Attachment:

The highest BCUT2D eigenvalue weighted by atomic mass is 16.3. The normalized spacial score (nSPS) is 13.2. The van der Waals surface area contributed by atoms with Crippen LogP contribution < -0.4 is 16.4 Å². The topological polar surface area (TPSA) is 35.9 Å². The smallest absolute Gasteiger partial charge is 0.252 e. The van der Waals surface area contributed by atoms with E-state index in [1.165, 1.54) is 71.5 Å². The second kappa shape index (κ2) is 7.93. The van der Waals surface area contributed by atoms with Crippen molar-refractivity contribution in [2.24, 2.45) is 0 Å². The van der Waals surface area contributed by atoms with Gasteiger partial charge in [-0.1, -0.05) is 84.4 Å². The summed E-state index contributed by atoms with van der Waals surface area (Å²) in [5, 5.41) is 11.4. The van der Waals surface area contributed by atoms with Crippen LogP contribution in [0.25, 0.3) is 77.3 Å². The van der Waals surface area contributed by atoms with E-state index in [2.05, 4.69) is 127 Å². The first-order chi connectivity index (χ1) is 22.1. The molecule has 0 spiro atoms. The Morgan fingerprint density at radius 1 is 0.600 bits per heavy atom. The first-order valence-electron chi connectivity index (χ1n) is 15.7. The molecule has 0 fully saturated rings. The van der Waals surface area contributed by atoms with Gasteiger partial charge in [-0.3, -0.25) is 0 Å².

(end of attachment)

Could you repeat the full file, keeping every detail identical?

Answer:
The highest BCUT2D eigenvalue weighted by atomic mass is 16.3. The normalized spacial score (nSPS) is 13.2. The van der Waals surface area contributed by atoms with Crippen LogP contribution < -0.4 is 16.4 Å². The topological polar surface area (TPSA) is 35.9 Å². The smallest absolute Gasteiger partial charge is 0.252 e. The van der Waals surface area contributed by atoms with E-state index in [1.165, 1.54) is 71.5 Å². The second kappa shape index (κ2) is 7.93. The van der Waals surface area contributed by atoms with Crippen molar-refractivity contribution in [2.24, 2.45) is 0 Å². The van der Waals surface area contributed by atoms with Gasteiger partial charge in [-0.1, -0.05) is 84.4 Å². The summed E-state index contributed by atoms with van der Waals surface area (Å²) in [5, 5.41) is 11.4. The van der Waals surface area contributed by atoms with Crippen LogP contribution in [0.25, 0.3) is 77.3 Å². The van der Waals surface area contributed by atoms with E-state index in [2.05, 4.69) is 127 Å². The first-order chi connectivity index (χ1) is 22.1. The molecule has 0 spiro atoms. The Morgan fingerprint density at radius 1 is 0.600 bits per heavy atom. The first-order valence-electron chi connectivity index (χ1n) is 15.7. The molecule has 0 fully saturated rings. The van der Waals surface area contributed by atoms with Gasteiger partial charge in [-0.3, -0.25) is 0 Å².